To ensure the success of the Connector Trail project, Lyndhurst awarded $10,000 to Southern Off-Road Bicycle Association (SORBA), $321,000 to Lula Lake Land Trust and $40,761 to the Georgia Department of Natural Resources. "And Lyndhurst's financial support made it possible for us to purchase a Sutter 480 trail dozer," notes Erik Rippon, former president and current trails director at SORBA-Chattanooga. "There are only a handful of these machines in the Eastern United States. It's a specialized piece of equipment used for trail construction, and we've used it at 5 Points, on the expansion of Booker T. Washington Trail system and also on the phase 1 expansion of Raccoon Mountain's new trail, Live Wire."

SORBA, the largest nonprofit mountain biking organization in the Southeast, works with land managers in Southern states to create trails and trail systems for mountain bikers and other users to enjoy. Lyndhurst awarded a $50,000 grant to SORBA to help expand the network of trails at Raccoon Mountain and a $5,000 grant to support work at the Enterprise South Nature Park. "Bruz definitely sees the greater community value in what we do," says Rippon. "He knows that connecting communities through greenways, preserving wild spaces, creating accessibility and building trail systems in natural settings are desirable to both the people who live around Chattanooga and tourists who come here to engage nature through walking, hiking, biking and other outdoor activities."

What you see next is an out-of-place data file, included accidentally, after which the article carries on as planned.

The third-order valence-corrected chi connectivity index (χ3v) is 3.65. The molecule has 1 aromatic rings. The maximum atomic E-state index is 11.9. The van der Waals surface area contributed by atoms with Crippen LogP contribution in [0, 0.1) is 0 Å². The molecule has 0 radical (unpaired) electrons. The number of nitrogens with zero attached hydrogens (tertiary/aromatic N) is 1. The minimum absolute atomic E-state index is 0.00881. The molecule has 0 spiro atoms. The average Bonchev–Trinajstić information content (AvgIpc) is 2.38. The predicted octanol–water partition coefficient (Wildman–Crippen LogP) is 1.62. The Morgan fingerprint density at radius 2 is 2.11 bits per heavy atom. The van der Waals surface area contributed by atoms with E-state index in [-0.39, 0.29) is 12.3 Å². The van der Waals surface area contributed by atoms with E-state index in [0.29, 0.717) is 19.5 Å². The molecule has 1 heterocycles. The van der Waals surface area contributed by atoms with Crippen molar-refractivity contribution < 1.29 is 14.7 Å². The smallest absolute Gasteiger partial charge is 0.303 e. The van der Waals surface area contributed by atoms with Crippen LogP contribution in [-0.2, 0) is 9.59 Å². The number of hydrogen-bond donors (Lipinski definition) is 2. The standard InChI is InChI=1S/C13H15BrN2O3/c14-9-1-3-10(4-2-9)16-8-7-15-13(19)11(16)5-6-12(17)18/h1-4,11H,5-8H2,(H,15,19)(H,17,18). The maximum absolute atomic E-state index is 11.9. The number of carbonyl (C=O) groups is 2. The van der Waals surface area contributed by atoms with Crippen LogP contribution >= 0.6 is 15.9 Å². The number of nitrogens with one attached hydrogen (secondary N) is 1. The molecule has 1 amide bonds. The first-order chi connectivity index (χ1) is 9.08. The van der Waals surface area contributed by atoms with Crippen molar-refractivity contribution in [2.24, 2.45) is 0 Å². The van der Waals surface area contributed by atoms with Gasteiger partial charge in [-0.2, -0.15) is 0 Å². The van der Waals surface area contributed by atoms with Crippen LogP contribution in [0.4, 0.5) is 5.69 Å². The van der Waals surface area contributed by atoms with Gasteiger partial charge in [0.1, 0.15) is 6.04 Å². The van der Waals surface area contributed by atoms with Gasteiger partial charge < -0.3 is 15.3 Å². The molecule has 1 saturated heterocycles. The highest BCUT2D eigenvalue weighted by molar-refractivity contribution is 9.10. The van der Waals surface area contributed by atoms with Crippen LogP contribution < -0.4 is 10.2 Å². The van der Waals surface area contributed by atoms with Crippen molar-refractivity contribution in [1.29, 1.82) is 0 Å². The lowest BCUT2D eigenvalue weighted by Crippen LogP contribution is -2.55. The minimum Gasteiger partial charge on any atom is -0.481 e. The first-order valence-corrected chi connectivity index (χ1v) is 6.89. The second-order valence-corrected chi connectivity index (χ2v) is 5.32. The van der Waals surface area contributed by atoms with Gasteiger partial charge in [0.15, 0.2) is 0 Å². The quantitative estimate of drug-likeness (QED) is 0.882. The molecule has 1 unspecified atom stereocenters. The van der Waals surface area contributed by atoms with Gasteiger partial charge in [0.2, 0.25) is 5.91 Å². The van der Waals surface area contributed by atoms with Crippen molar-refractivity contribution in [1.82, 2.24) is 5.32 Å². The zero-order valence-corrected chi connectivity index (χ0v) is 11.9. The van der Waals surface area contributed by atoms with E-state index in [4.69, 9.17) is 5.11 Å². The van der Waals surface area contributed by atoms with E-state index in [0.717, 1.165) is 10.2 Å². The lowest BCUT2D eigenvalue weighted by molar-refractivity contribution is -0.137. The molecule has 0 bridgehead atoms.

Bruz Clark and the Lyndhurst Foundation are big proponents of the great outdoors - and the resources such natural resources can bring. Lyndhurst has and continues to fund many local outdoor-oriented projects.

Photo by Dan Henry/Times Free Press.

Since 2005, the Lyndhurst Foundation has also directed $2 million of financial support to Hamilton County to extend the Tennessee Riverwalk and $2.13 million to the Trust for Public Land (TPL) to extend the South Chickamauga Creek Greenway and develop Stringer's Ridge Park, a 102-acre urban forest on the North Shore. "So much state and federal funding requires a local match," explains Rick Wood, Tennessee state director of the TPL based in Chattanooga. "Having the financial backing of the Lyndhurst Foundation carries a lot of weight and allows us to leverage additional funds for our projects. Lyndhurst's grants open doors for us."